Choosing your parts and building your PC

Intel chips use a slightly different system: here, when you lift the lever, a metal casing will open to reveal the socket.

Intel processors don’t have protruding pins, so just place the processor gently into the socket, using the arrow in the corner and notches at the sides to ensure it’s aligned. Lower the lever to lock the casing and secure the chip.

Cooler and thermal paste

When you buy a CPU as a “retail” package, it comes with a standard heatsink and fan unit. If you buy an “OEM” or “tray” model, you’ll need to find one. Most AMD processors use a standard cooler attachment, so you may be able to reuse an older cooler. This isn’t the case with Intel: here, a new CPU will probably need a new cooler.

You can buy third-party coolers, too. These are typically quieter than stock models and they keep temperatures lower, which can help with overclocking. Some cooling systems use water to conduct heat from the CPU, but that’s for hard-core enthusiasts only.

Potential pitfalls

Make sure that the power cable for your fan is long enough to reach the power connector on the motherboard. If it isn’t, try fitting the cooler the other way round. It’s also worth double-checking that your cooler is fitted properly before you power on the PC for the first time: if your CPU overheats then your computer will crash.

How to install it

Check whether the bottom of the heatsink has been pre-treated with thermal paste. If not, apply some paste manually – small tubes can be bought cheaply from most component suppliers. Make sure the top of your CPU and the bottom of the cooler are clean, then spread a thin, even layer of paste onto the top of the processor.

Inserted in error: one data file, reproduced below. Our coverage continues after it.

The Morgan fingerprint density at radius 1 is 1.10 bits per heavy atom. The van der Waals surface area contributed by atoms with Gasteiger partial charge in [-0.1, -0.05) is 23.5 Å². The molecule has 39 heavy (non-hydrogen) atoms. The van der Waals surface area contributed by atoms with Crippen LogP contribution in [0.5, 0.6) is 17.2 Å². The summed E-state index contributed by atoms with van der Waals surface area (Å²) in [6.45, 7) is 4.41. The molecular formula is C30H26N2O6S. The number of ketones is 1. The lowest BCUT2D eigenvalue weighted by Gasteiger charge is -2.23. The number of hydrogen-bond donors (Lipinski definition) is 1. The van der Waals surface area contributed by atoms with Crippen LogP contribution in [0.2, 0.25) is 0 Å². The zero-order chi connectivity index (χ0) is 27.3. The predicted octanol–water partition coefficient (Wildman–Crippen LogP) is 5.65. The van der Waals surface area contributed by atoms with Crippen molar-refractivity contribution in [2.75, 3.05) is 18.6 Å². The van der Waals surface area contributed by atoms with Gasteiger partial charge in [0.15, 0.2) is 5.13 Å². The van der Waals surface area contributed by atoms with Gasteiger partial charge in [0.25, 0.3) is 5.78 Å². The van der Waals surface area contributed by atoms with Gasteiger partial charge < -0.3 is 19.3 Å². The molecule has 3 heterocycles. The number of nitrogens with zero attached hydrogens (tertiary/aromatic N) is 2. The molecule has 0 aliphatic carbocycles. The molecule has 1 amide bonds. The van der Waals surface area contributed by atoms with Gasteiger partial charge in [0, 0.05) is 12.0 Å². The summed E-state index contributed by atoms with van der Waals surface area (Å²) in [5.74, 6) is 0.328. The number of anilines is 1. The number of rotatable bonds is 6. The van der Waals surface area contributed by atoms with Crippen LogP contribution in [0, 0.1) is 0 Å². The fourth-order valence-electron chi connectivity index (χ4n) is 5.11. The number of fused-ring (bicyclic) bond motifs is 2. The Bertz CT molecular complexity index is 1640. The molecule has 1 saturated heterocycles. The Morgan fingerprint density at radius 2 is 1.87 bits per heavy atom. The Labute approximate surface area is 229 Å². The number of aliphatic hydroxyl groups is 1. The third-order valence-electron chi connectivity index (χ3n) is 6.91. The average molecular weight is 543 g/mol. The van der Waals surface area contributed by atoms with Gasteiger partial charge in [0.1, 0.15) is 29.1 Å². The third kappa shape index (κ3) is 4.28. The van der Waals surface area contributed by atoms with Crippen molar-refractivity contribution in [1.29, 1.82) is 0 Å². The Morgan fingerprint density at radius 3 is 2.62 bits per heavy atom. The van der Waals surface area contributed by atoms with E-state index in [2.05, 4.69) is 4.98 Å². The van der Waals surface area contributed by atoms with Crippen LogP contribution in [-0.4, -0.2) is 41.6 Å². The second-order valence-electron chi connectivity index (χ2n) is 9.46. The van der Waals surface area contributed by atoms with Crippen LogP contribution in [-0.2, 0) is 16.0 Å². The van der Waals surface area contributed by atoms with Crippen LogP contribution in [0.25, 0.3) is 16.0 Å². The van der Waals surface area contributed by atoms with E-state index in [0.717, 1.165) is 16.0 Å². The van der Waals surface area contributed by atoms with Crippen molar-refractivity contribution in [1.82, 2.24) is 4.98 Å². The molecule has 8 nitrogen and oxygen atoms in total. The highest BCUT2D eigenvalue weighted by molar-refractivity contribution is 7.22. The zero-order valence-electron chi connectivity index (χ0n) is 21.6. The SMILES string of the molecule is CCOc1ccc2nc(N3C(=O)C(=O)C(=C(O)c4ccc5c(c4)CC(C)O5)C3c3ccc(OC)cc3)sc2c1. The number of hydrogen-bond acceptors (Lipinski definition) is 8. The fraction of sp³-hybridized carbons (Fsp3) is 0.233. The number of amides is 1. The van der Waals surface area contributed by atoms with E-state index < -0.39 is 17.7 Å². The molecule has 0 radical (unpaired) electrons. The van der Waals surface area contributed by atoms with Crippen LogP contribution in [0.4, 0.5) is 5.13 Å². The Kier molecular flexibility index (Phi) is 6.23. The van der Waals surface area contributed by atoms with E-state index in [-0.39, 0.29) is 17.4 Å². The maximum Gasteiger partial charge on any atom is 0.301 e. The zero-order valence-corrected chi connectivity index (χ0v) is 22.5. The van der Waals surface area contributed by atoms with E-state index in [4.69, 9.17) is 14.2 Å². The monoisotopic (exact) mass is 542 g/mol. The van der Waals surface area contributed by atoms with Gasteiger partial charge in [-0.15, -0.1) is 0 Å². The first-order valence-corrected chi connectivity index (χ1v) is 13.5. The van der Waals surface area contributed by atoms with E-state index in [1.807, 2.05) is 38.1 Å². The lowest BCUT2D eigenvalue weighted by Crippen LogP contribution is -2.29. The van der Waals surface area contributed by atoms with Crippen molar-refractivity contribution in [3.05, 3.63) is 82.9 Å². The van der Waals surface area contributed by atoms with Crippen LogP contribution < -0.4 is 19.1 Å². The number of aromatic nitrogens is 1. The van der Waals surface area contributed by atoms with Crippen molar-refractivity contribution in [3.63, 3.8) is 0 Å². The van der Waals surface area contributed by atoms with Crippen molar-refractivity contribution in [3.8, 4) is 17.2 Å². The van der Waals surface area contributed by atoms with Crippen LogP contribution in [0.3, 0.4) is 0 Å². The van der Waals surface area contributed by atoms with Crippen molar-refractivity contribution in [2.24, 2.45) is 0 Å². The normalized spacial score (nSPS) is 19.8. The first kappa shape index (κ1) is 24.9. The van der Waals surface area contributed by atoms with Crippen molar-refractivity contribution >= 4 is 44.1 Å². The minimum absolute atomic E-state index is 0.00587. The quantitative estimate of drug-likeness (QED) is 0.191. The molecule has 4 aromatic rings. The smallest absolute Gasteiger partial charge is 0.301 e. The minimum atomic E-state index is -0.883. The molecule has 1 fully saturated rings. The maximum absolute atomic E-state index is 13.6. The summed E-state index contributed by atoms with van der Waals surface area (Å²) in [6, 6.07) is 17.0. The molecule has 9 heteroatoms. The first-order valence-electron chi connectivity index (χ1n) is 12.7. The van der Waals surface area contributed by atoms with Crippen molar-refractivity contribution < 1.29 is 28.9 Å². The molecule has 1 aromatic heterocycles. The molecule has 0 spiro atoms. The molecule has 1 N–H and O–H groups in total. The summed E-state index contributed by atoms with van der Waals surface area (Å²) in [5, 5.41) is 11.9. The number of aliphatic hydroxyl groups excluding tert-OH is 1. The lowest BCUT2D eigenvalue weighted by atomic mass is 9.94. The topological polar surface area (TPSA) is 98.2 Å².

PC Build 3 Cooler 640x480

Next, mount the cooler. For an AMD cooler you do this by fitting the two metal flaps over the plastic tabs on the motherboard and engaging the lever to secure it.

To fit a standard Intel cooler, first check that the four fasteners around the cooler have been turned clockwise as far as they’ll go (away from the direction of the arrow).

Then align the cooler with the holes in your motherboard and press down each fastener until it clicks into place. If you need to remove the cooler, turn the fasteners anti-clockwise and pull them up. Some specialist coolers use screws instead of these standard fasteners: these attach to a plate that goes on the underside of the motherboard.

Once your cooler is in place, you’ll need to plug it into the motherboard to power the fan. There will normally be a four-pin connector labelled FAN near to the processor socket for this purpose.

Case and power supply

When choosing a case, size and features are as important as looks. Consider how many drive bays a case offers, and whether it has conveniences such as a front-facing USB and audio connectors. Remember that, in order to use these connectors, you’ll need to choose a motherboard that has internal headers for them to connect to.

Some cases come with built-in power supplies. There’s nothing wrong with these, but they’re typically noisier and less energy efficient than the models that are sold separately.

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